There is a strange and pervasive cultural myth that geek girls are like unicorns—we’re rare and mythical creatures who can’t possibly be real. This anxiety over gender is deeply tied to nerds’ concerns about the mainstreaming of geekdom.
Despite all the recent harassment, many people and groups are successfully changing the image of geek culture—including these "punk senshi" cosplayers at Geek Girl Con. (photo by Sarah Mirk)
A long time ago in a galaxy far, far away... geeks and nerds were relentlessly mocked and bullied. So they found communities through zines and the early internet and congregated in comic book stores and arcades—spaces where they could feel sheltered from the cruel taunts of jocks and buoyed by like-minded obsessives.
That's Not Cool, a national public education campaign that aims to prevent teen dating abuse, offers "callout cards" to stop unwanted sexts.
For several years now, studies have consistently shown that sexting is a common fact of teen life these days. A 2011 study found that roughly 20 percent of teens digitally share photographs of themselves either scantily clad or naked.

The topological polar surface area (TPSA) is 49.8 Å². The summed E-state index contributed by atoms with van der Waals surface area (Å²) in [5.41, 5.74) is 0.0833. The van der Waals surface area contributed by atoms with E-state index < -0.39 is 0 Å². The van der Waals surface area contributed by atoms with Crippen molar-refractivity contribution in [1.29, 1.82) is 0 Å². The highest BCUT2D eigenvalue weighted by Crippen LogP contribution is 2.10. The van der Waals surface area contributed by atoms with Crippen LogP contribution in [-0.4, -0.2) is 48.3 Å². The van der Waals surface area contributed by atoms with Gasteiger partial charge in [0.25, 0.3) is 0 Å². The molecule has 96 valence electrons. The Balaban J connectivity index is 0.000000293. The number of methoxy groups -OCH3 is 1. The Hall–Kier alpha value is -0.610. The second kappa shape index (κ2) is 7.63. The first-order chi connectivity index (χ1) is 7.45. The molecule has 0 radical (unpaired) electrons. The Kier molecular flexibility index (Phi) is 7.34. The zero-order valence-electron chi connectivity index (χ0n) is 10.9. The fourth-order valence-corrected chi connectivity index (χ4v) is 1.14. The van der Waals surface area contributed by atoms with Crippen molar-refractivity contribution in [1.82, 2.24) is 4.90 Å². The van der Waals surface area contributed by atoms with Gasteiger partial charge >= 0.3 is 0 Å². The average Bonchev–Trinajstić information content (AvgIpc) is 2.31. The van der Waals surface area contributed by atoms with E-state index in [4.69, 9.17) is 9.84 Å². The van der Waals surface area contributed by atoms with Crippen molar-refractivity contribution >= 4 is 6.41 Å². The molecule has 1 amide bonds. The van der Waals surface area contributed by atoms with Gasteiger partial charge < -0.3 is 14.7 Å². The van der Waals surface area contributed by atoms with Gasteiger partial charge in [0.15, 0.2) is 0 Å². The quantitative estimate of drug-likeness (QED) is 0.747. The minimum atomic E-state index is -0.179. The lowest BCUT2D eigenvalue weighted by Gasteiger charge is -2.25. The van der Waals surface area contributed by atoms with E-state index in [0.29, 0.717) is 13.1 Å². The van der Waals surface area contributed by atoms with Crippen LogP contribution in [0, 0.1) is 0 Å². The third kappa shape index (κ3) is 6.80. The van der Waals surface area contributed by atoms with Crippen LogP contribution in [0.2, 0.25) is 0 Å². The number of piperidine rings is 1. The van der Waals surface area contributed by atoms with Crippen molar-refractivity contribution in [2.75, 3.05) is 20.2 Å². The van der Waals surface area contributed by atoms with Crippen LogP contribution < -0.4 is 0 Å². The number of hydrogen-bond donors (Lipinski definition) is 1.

There's lots of advice out there about what not to be on Halloween—people dressing up as "Indians" and domestic abusers, I'm looking at you—but not a lot of advice for actually good costumes. Here's a fun list we put together of pop-culture-inspired costumes.
Yoga pants and leggings are increasingly being banned by school dress codes. Photo by Matt Madd.
I was driving by one of the high schools here in Portland the other day and the football team was headed out in their practice gear: dozens of 16-18 year old guys, swaggering along in shoulder pads and tight white pants.
It’s October—the leaves are turning yellow, porch ornaments are coming up pumpkin orange, the first frost is sparkling silver, and everywhere I turn the sight of pink ribbons affronts my sensibilities.